During the research, there are quite a number of issues related to ethics that can be encountered (Felt, 2012).

One such issue is plagiarism. Since we are using satellite data and data from triangulation, there is a high risk of plagiarism. This is countered by making sure every source has been well cited and included in the references.

A few risks can be encountered during this research. Such risks include physical harm e.g., muscle strains due to long working hours. This risk can be prevented by taking breaks during tasks to ensure the body is well rested

The researcher also faces a risk of misrepresentation especially since the data requires his validation. The researcher should ensure his/her conclusions are solely based on the data collected and that he/she eliminates all ambiguity

Topic

Activity

Due date

Introduction

Research on the research topic

28th May 2022

Do a background check on the problem context

Amount of Rainfall and rainfall distribution in the area

Find data on the rainfall distribution in Leicester

29th May 2022

Study the data collected

Create tables and draw graphs

Draw conclusions from the data

Topography of Leicester

Obtain data on the topography of Leicester

29th May 2022

Study the topographical map of Leicester

Draw conclusions

Soil and soil distribution in Leicester

Obtain data on the soils in Leicester and how they are distributed

29th May 2022

Study the soil distribution in Leicester

Draw conclusions

Report

Write the report based on the data obtained, your findings during the study and the conclusions drawn from the study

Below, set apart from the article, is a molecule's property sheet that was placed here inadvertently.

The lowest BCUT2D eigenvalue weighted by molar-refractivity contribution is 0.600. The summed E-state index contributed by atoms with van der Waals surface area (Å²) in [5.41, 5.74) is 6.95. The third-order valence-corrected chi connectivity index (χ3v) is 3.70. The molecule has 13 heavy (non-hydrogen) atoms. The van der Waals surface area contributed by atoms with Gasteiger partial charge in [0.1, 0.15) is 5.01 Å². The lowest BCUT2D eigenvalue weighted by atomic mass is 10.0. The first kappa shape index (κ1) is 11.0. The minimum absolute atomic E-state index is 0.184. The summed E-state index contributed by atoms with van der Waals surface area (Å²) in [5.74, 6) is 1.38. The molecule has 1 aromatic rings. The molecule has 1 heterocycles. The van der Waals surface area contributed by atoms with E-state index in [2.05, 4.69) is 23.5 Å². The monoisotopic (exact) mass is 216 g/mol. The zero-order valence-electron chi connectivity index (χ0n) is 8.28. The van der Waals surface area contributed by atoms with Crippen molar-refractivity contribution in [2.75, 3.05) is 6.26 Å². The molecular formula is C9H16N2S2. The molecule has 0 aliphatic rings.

30th May 2022

Reference list

ABOUT CLASSIFICATION OF SOILS BY CONE PENETRATION TEST. (2019). ?????????? ????????, XIV(4). doi:10.25296/1993-5056-2019-14-4-6-23.

en.climate-data.org. (n.d.). Leicester climate: Average Temperature, weather by month, Leicester weather averages - Climate-Data.org. [online] Available at: https://en.climate-data.org/europe/united-kingdom/england/leicester-17/.

Felt, L. (2012). Book Review: Ethics Protocols and Research Ethics Committees: Ethics Protocols and Research Ethics Committees: Successfully Obtaining Approval for Your Academic Research. Journal of Empirical Research on Human Research Ethics, 7(3), pp.91–92. doi:10.1525/jer.2012.7.3.91.

Mack, T. and Bedford, C. (2021). Leicester floods after torrential rain hits Leicestershire. [online] LeicestershireLive. Available at: https://www.leicestermercury.co.uk/news/leicester-news/live-updates-flooding-torrential-rain-5722834.

Met Office (2019). UK regional climates. [online] Met Office. Available at: https://www.metoffice.gov.uk/research/climate/maps-and-data/regional-climates/index.

topographic-map.com. (n.d.). Leicester topographic map, elevation, relief. [online] Available at: https://en-gb.topographic-map.com/maps/19/Leicester/.

Wikipedia Contributors (2019). Köppen climate classification. [online] Wikipedia. Available at: https://en.wikipedia.org/wiki/K%C3%B6ppen_climate_classification.

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[Accessed 01 March 2024].